|Title||A basidiomycete isolated from the skeleton of Pocillopora damicornis (Scleractinia) selectively stimulates short-term survival of coral skeletogenic cells|
|Publication Type||Journal Article|
|Year of Publication||2004|
|Authors||Domart-Coulon, I, Sinclair, CS, Hill, RT, Tambutte, S, Puverel, S, Ostrander, GK|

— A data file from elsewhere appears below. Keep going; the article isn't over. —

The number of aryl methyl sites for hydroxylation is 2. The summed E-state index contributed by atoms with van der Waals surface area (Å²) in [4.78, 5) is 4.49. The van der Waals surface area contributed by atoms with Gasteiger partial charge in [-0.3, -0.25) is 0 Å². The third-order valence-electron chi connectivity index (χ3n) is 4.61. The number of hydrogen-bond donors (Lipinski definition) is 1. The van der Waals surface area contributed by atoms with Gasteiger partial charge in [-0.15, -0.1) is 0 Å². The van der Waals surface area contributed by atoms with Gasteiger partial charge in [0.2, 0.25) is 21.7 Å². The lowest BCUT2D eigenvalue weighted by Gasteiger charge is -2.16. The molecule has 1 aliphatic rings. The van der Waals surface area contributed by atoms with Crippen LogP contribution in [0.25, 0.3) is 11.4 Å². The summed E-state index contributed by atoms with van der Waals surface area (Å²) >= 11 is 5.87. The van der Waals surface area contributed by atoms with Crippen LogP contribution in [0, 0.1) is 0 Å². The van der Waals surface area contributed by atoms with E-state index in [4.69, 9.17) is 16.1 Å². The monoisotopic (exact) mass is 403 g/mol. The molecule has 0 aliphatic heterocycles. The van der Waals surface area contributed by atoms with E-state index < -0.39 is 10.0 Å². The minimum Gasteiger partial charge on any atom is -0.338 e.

Endolithic fungi bore through the extracellular calcium carbonate skeleton of reef-building scleractinian corals, both healthy and dead, and effect net erosion of coral reefs. Potential fungal interactions with coral tissue were investigated using an in vitro approach suggested by earlier observations of skeletal repair cones at the site of fungal perforation in Porites sp. A fungal strain was isolated from the skeleton of a long-term culture of healthy, tissue-covered, Pocillopora damicornis Linnaeus colonies maintained in a recirculating system in Monaco. As coral soft tissue spontaneously dissociated in vitro, the skeleton became exposed and hyaline hyphae emerged radially from 15% of the total clipped branches. In this study, which was performed between January 2001 and March 2003, 35 skeleton-hypha explants were embedded in agar-based solid medium, yielding 60% hyphal growth. A fungal strain (F19-3-1) of the dominant (80%) morphology was isolated and propagated in agar-based solid medium. The strain was identified by 18S and 26S rDNA gene sequence analysis as a basidiomycete in the genus Cryptococcus. Cocultures were used to provide experimental exposure of coral soft tissue to the fungus. The fungus extended the survival of coral cells by 2 days, selectively maintaining skeletogenic cell types. This effect may be interpreted as stimulation by the fungus of a short-term coral defense response.